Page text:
Photographer: Brent Lewin/Bloomberg
It's Time to Get Out of Emerging Asian Currencies: LGTBy
Slower growth in China, U.S. tax reform are both set to weigh
Higher interest rates are already largely priced in, Teo says
The rally in emerging Asian currencies may be on its last legs.
The prospect of slowing growth in China and U.S. tax reform boosting the dollar are both poised to weigh on regional currencies over the next few months, according to LGT Bank AG. At the same time, one of the key drivers of recent gains -- the prospect of higher domestic interest rates -- is already largely priced in.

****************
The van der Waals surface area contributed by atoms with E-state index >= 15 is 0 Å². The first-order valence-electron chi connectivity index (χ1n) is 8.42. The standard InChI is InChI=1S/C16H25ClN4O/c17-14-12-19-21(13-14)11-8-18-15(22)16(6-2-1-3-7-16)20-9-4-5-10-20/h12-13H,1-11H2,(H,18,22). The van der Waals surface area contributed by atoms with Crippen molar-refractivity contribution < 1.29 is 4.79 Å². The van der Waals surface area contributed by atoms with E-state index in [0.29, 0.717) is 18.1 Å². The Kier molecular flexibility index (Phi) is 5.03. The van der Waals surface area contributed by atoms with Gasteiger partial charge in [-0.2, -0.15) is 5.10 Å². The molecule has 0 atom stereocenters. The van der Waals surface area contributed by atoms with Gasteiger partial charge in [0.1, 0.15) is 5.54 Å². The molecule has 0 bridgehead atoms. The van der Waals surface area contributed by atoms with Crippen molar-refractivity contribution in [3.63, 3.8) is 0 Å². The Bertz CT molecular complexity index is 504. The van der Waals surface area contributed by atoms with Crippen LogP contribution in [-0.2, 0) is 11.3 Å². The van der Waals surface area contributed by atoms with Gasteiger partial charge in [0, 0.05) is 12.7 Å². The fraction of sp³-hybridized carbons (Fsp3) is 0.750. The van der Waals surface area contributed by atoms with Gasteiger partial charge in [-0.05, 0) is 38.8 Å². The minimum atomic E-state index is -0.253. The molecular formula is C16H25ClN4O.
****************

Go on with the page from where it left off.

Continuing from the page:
“All these factors will come into play in the next three to six months, so I think there should be some payback,” said Roy Teo, a currency strategist at LGT Bank in Singapore. “If you have some profits, there’s no harm in taking some money off the table.”
The pace of overseas buying of Indonesia and South Korea bonds has slowed in recent months as China’s deleveraging campaign damps a vital growth source for the region. The Bloomberg-JPMorgan Asia Dollar Index, which tracks the region’s 10 most active currencies, is finding it hard to make further headway after reaching a two-year high in September.